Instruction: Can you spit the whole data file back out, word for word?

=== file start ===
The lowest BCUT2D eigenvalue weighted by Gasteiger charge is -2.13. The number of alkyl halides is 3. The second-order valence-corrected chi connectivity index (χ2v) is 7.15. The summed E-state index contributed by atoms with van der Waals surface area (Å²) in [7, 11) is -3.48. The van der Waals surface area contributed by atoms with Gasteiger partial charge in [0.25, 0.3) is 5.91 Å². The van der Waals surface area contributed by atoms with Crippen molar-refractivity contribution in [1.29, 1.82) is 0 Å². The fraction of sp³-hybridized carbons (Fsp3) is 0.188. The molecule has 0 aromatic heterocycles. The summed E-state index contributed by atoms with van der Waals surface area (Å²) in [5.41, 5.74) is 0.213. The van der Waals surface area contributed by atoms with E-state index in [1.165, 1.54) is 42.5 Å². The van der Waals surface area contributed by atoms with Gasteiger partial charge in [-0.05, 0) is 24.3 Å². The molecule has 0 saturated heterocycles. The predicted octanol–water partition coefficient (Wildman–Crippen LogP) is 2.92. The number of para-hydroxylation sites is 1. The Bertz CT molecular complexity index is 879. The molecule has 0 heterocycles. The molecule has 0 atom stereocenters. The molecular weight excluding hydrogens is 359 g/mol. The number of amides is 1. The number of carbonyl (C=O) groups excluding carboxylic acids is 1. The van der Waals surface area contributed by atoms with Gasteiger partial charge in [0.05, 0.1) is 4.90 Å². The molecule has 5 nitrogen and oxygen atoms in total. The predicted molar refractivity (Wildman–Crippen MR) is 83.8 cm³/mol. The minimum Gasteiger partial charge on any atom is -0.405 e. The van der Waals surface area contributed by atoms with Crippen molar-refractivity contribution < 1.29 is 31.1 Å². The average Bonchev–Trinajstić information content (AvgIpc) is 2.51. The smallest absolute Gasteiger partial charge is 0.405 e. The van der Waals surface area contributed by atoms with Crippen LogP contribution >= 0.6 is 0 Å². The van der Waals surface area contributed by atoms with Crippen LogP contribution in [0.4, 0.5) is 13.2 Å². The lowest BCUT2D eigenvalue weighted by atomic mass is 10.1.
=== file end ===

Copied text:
The lowest BCUT2D eigenvalue weighted by Gasteiger charge is -2.13. The number of alkyl halides is 3. The second-order valence-corrected chi connectivity index (χ2v) is 7.15. The summed E-state index contributed by atoms with van der Waals surface area (Å²) in [7, 11) is -3.48. The van der Waals surface area contributed by atoms with Gasteiger partial charge in [0.25, 0.3) is 5.91 Å². The van der Waals surface area contributed by atoms with Crippen molar-refractivity contribution in [1.29, 1.82) is 0 Å². The fraction of sp³-hybridized carbons (Fsp3) is 0.188. The molecule has 0 aromatic heterocycles. The summed E-state index contributed by atoms with van der Waals surface area (Å²) in [5.41, 5.74) is 0.213. The van der Waals surface area contributed by atoms with E-state index in [1.165, 1.54) is 42.5 Å². The van der Waals surface area contributed by atoms with Gasteiger partial charge in [-0.05, 0) is 24.3 Å². The molecule has 0 saturated heterocycles. The predicted octanol–water partition coefficient (Wildman–Crippen LogP) is 2.92. The number of para-hydroxylation sites is 1. The Bertz CT molecular complexity index is 879. The molecule has 0 heterocycles. The molecule has 0 atom stereocenters. The molecular weight excluding hydrogens is 359 g/mol. The number of amides is 1. The number of carbonyl (C=O) groups excluding carboxylic acids is 1. The van der Waals surface area contributed by atoms with Gasteiger partial charge in [0.05, 0.1) is 4.90 Å². The molecule has 5 nitrogen and oxygen atoms in total. The predicted molar refractivity (Wildman–Crippen MR) is 83.8 cm³/mol. The minimum Gasteiger partial charge on any atom is -0.405 e. The van der Waals surface area contributed by atoms with Crippen molar-refractivity contribution < 1.29 is 31.1 Å². The average Bonchev–Trinajstić information content (AvgIpc) is 2.51. The smallest absolute Gasteiger partial charge is 0.405 e. The van der Waals surface area contributed by atoms with Crippen LogP contribution >= 0.6 is 0 Å². The van der Waals surface area contributed by atoms with Crippen LogP contribution in [0.4, 0.5) is 13.2 Å². The lowest BCUT2D eigenvalue weighted by atomic mass is 10.1.